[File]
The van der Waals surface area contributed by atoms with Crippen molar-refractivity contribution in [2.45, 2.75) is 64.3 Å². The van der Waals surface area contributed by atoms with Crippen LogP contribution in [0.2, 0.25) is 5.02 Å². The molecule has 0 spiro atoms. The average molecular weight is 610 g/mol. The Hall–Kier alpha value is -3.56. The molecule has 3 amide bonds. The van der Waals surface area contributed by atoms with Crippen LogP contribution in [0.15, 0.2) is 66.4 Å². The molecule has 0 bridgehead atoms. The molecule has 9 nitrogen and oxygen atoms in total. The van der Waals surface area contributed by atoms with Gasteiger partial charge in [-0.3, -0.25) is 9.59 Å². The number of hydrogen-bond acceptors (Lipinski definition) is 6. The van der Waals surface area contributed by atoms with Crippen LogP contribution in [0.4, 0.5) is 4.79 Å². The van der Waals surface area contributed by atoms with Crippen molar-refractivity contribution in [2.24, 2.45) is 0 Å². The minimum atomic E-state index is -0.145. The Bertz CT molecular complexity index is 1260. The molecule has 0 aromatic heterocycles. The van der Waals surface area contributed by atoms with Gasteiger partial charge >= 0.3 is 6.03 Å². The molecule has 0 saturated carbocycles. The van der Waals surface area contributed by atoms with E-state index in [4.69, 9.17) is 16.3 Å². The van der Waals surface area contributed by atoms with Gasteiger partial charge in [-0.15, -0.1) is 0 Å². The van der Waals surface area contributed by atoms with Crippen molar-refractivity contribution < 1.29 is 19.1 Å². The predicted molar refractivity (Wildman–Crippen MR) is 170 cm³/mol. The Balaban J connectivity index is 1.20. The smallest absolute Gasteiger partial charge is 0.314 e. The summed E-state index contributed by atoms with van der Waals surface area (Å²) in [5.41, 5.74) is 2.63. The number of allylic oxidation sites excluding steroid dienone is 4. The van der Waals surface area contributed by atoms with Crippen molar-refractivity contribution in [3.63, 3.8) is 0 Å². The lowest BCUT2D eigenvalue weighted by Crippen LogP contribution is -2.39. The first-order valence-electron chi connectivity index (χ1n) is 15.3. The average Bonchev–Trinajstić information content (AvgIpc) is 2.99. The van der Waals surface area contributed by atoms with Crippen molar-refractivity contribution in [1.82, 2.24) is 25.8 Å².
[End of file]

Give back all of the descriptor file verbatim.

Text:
The van der Waals surface area contributed by atoms with Crippen molar-refractivity contribution in [2.45, 2.75) is 64.3 Å². The van der Waals surface area contributed by atoms with Crippen LogP contribution in [0.2, 0.25) is 5.02 Å². The molecule has 0 spiro atoms. The average molecular weight is 610 g/mol. The Hall–Kier alpha value is -3.56. The molecule has 3 amide bonds. The van der Waals surface area contributed by atoms with Crippen LogP contribution in [0.15, 0.2) is 66.4 Å². The molecule has 0 bridgehead atoms. The molecule has 9 nitrogen and oxygen atoms in total. The van der Waals surface area contributed by atoms with Gasteiger partial charge in [-0.3, -0.25) is 9.59 Å². The number of hydrogen-bond acceptors (Lipinski definition) is 6. The van der Waals surface area contributed by atoms with Crippen LogP contribution in [0.4, 0.5) is 4.79 Å². The van der Waals surface area contributed by atoms with Crippen molar-refractivity contribution in [2.24, 2.45) is 0 Å². The minimum atomic E-state index is -0.145. The Bertz CT molecular complexity index is 1260. The molecule has 0 aromatic heterocycles. The van der Waals surface area contributed by atoms with Gasteiger partial charge >= 0.3 is 6.03 Å². The molecule has 0 saturated carbocycles. The van der Waals surface area contributed by atoms with E-state index in [4.69, 9.17) is 16.3 Å². The van der Waals surface area contributed by atoms with Gasteiger partial charge in [-0.15, -0.1) is 0 Å². The van der Waals surface area contributed by atoms with Crippen molar-refractivity contribution < 1.29 is 19.1 Å². The predicted molar refractivity (Wildman–Crippen MR) is 170 cm³/mol. The Balaban J connectivity index is 1.20. The smallest absolute Gasteiger partial charge is 0.314 e. The summed E-state index contributed by atoms with van der Waals surface area (Å²) in [5.41, 5.74) is 2.63. The number of allylic oxidation sites excluding steroid dienone is 4. The van der Waals surface area contributed by atoms with Crippen molar-refractivity contribution in [3.63, 3.8) is 0 Å². The lowest BCUT2D eigenvalue weighted by Crippen LogP contribution is -2.39. The first-order valence-electron chi connectivity index (χ1n) is 15.3. The average Bonchev–Trinajstić information content (AvgIpc) is 2.99. The van der Waals surface area contributed by atoms with Crippen molar-refractivity contribution in [1.82, 2.24) is 25.8 Å².